Move In Day(s) Part 1

The last five weeks have felt as if the brewery blueprints have been bursting off of the paper they’ve resided on for so long and into real life.  As each piece of equipment is delivered and moved into it’s place the defining contrast of stainless steel tanks and oak barrels creates sense of purpose for which it has been designed.  Each ingredient offering familiar smells in concentrated amounts not experienced brewing on our home-brew scale pilot system.  For three years this brewery has been a labor of love, from the time pencil first touched paper on the business plan for a farmhouse brewery, through our zoning approval process, equipment selection, architectural and engineering designs for the building, and of course brewing and tasting!  The anticipation built up in that time is so great that it almost serves as a detriment to properly executing the “planning and building” phase.  I would do almost anything to bring in the brewhouse more quickly and solidify the transformation from an empty floor inside a barn like building to a full fledged farmhouse brewery.

Due to shipping times, the brewhouse delivery date needed to be determined a month in advance.  Making the decision to postpone the actual date when the system is within your reach is not an easy one.  However, due to ongoing construction dust from sheet-rocking and completing exterior site work related to installation of our waste water tanks it was a decision that needed to be made.  The risk of construction dust finding it’s way into one of the many small valves, gaskets, ports, and pieces that make up the brewery does not nearly justify the need for immediate gratification.  My folks taught me well.

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Not to mention there are some holes for our wastewater tanks that needed to be filled in before the brewery shows up.

In the meantime, we were glad to have had the cold room installed to give us a safe, dry, and insulated space to store our other incoming deliveries.  In my last post about Local Malt I discussed the use of Connecticut grown barley that is being malted for us at Valley Malt for use in Field Beer, a seasonal saison focusing on ingredients grown in the area.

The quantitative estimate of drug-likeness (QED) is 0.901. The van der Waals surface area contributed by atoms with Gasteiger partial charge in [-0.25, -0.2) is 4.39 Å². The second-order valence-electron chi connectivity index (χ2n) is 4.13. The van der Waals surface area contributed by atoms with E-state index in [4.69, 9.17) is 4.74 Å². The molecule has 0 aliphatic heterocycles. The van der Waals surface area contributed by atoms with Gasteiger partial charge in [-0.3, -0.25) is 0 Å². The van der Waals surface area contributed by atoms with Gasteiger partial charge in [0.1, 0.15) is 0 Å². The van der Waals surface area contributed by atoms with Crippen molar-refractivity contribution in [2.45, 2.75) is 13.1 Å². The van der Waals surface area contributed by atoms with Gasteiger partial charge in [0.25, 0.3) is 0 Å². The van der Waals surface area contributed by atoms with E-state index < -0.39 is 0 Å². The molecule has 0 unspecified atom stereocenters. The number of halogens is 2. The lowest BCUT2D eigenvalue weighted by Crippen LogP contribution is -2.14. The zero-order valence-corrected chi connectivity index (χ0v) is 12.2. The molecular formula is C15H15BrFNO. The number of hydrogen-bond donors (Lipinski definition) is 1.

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Farmer John takes the pallet of Valley Malt off the truck and on it’s way to the brewery.

After putting so many hours into sourcing local ingredients, seeing grain grown in our state, malted just a few hours away in Hadley, MA make it’s way into the brewery is a tremendously gratifying moment.  Knowing that this will be a recurring event, each and every month moving forward increases the drive to increase the acreage devoted to barley in CT, and get closer to meeting all of our demand with local grain!

 

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Welcome home

With the brewhouse delivery being delayed a few weeks, our first order of wine barrels were now scheduled to be delivered on the same day as the brewhouse.  One disadvantage to opening a brewery up in Kent Hollow compared to an industrial center, is the lack of parking, driveway space, and loading docks.

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Our pond makes for a idilic delivery scene

Lucky for us, the shipping company delivered the barrels a day early and we were able to avoid unwanted craziness.  So into the “cold” room they went!

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Sixteen wine barrels and 1900 lbs of Connecticut Malt wait patiently to get into the main brewery floor

On Monday December 8 the brewery was shipped from Prospero’s warehouse in Pleasantville, NY to Mims Riggers in Bethlehem, CT for delivery to our farm the next day.  Due to the layout of the farm driveway and all, we had to hire a rigging company to bring in and setup the tanks in our building.  That night, after sitting in their office going through inventory of what was delivered, which pieces go with what equipment and the placement for each in our brewery, I returned to the farm with only one last thing that could stop delivery in the morning:  WEATHER.

To be continued.